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LONDON (Reuters) - British new car sales recorded their best first half to a year since 2005, figures showed on Friday, but sales growth slowed in June as consumer demand started to level off.
The Society of Motor Manufacturers and Traders (SMMT) said new car registrations totalled 228,291 last month, up 6.2 percent on a year earlier.
In the first six months of 2014, registrations were nearly 1.3 million, a 10.6 percent rise on the same period in 2013.
"The overall market has risen faster than we were expecting but, after a bumper March, growth is showing signs of stabilising around our forecast level," said Mike Hawes, SMMT chief executive.
Analysts say record low interest rates and a recovering economy has given consumers the confidence to buy more big ticket items.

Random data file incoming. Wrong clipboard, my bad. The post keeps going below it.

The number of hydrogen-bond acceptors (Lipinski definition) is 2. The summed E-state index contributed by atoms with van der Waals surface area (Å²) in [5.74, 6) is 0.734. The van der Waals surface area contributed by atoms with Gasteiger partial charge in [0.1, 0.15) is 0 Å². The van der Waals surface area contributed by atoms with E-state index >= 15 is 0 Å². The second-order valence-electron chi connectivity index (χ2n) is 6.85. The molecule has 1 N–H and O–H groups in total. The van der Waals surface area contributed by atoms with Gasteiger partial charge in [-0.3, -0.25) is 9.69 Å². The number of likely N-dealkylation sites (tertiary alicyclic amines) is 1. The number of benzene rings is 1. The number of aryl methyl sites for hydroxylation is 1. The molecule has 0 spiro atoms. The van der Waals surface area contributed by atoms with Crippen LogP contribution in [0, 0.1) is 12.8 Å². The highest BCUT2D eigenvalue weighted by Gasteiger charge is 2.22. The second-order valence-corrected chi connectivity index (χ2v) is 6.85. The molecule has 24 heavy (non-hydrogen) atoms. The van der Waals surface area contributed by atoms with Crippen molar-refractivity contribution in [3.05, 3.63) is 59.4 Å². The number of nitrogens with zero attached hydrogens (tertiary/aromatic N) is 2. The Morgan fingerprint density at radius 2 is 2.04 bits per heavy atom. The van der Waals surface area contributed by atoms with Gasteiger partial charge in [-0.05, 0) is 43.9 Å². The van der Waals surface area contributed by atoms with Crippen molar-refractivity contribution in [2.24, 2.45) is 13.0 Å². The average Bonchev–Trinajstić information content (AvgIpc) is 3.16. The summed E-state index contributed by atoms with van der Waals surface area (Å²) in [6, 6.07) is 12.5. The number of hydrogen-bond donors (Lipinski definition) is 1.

But sluggish wage growth could be a challenge, in particular if interest rates begin to rise. The Bank of England has indicated this could happen as soon as this year.
"One concern for car manufacturers is that current muted earnings growth threatens to be a constraint for car sales," Howard Archer, chief UK economist at IHS Global Insight said.
Sales slowed from an annual increase of 7.7 percent in May and 8.2 percent in April, and Barclays - which provides finance to car buyers and dealers - said it had seen anecdotal evidence that this trend would continue.
Still, the SMMT said the market was on track for 2.4 million new car registrations in 2014, up more than 6 percent on last year.
Ford's Fiesta supermini and General Motors' rival Vauxhall Corsa were the two best-selling cars in June, followed by Ford's mid-sized Focus and the Volkswagen Golf.
Reporting by Ana Nicolaci da Costa, editing by John Stonestreet